Source: Royal Shakespeare Company
The Jew of Malta
By Christopher Marlowe
Directed by Justin Audibert
Starring Jasper Britton
Swan Theatre, Stratford-upon-Avon
In repertory until 8 September 2015
In a week in which more than a million fans of Top Gear demanded the reinstatement of its racially offensive presenter, the former head of the Equality and Human Rights Commission proclaimed the collapse of multiculturalism. Jeremy Clarkson’s supporters include David Cameron, a prime minister trapped between condemning an opposing political party which espouses the repeal of all anti-discrimination legislation and supporting his Chipping Norton buddy (“a huge talent”), whose rendition of “Eeny Meeny Miny Mo” and use of the word “slope” to describe a Burmese are symptomatic of his unsavoury attitudes to race.
Meantime, Trevor Phillips, Tony Blair’s former tsar on racial issues, in a documentary for Channel 4 (19 March), purported to demonstrate the truth of such simplistic slurs as “Jews are rich and powerful” (I’m not making this up). Phillips concluded that a harmonious multiculturalism is an impossible Utopia and that we are all happier in racially segregated compounds. While the furore surrounding Clarkson illustrates the blunt end of discrimination, Phillips’ advocacy of apartheid is more insidious, deriving as it does from ostensibly statistical evidence. The very title – Things We Won’t Say About Race That Are True – pre-empts any dissent.
In the background to such media tempests is an alarming upsurge in European anti-Semitism demonstrated by the vandalising, in February, of a French Jewish cemetery, while the revelation that many European Jews feel vulnerable to attack prompted Binyamin Netanyahu to invite them to relocate to Israel – in a move that Phillips would presumably support.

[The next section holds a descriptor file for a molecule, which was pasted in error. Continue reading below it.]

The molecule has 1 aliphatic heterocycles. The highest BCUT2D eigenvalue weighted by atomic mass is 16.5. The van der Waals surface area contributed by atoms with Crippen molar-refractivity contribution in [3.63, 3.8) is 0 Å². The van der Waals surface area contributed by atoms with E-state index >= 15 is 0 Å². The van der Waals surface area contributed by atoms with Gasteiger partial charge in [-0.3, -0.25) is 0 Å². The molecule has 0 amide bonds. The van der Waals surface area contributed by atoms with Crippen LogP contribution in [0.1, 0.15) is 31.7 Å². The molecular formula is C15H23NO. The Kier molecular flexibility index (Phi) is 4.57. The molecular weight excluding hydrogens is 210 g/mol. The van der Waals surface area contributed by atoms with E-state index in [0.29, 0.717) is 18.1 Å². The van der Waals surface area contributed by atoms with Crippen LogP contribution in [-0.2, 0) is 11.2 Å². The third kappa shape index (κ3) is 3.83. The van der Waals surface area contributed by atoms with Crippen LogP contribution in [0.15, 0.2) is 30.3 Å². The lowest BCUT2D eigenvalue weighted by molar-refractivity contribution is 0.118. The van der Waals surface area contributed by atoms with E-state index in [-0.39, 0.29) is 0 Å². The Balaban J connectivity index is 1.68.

So what do we do with plays by Shakespeare and his contemporaries that appear to arouse such racial divisions? For there is not the slightest chance, were The Jew of Malta penned today, that it would ever get performed. Indeed, its author would be likely to end up on a charge of incitement to racial hatred. Where do we strike the balance between the promulgation of canonical texts (including racist ones) and the upholding of cultural diversity?
The mass hysteria surrounding the recent interment of Richard III – the crowded procession and four-hour queues to see a wooden crate containing some bones – offers only the most recent example of the reverence we so unthinkingly pay to antiquity. Are we performing these plays simply because they are old? In a letter to Ellen Terry (who, as Portia, was playing opposite Henry Irving’s Shylock in Shakespeare’s The Merchant of Venice), Lewis Carroll expressed his disapproval of the court’s final sentence that the Jew convert to Christianity: “Why should our ears be shocked by such words merely because they are Shakespeare’s?”
Christopher Marlowe’s play compels its modern proponents towards similar questions. When Barry Kyle directed The Jew of Malta for the Royal Shakespeare Company in 1987, he talked about his unease: “I read The Jew of Malta when I was a student and thought it was unrevivable. I find the issue of anti-Semitic drama and whether you should revive it very difficult.” Like it or not, the eponymous hero, Barabas, is “an infidel” with a “bottle-nose”, exploited, persecuted, ruined and murdered in the cause of theatrical entertainment.
But this is not the sanctimonious anti-Semitism of Chaucer’s Prioress, who describes the martyrdom of Hugh of Lincoln, butchered by Jews who entertain in their hearts “the wasp nest of Satan”. This is a pantomimic caricature which sees Barabas affect the disguise of a French lute player or, stretching all credulity (except that of the greedy friars to whom he promises his estate), a Christian convert. The brilliance of Marlowe’s text is the brazen confidence with which it punctures moments of horrendous prejudice with inane jokes.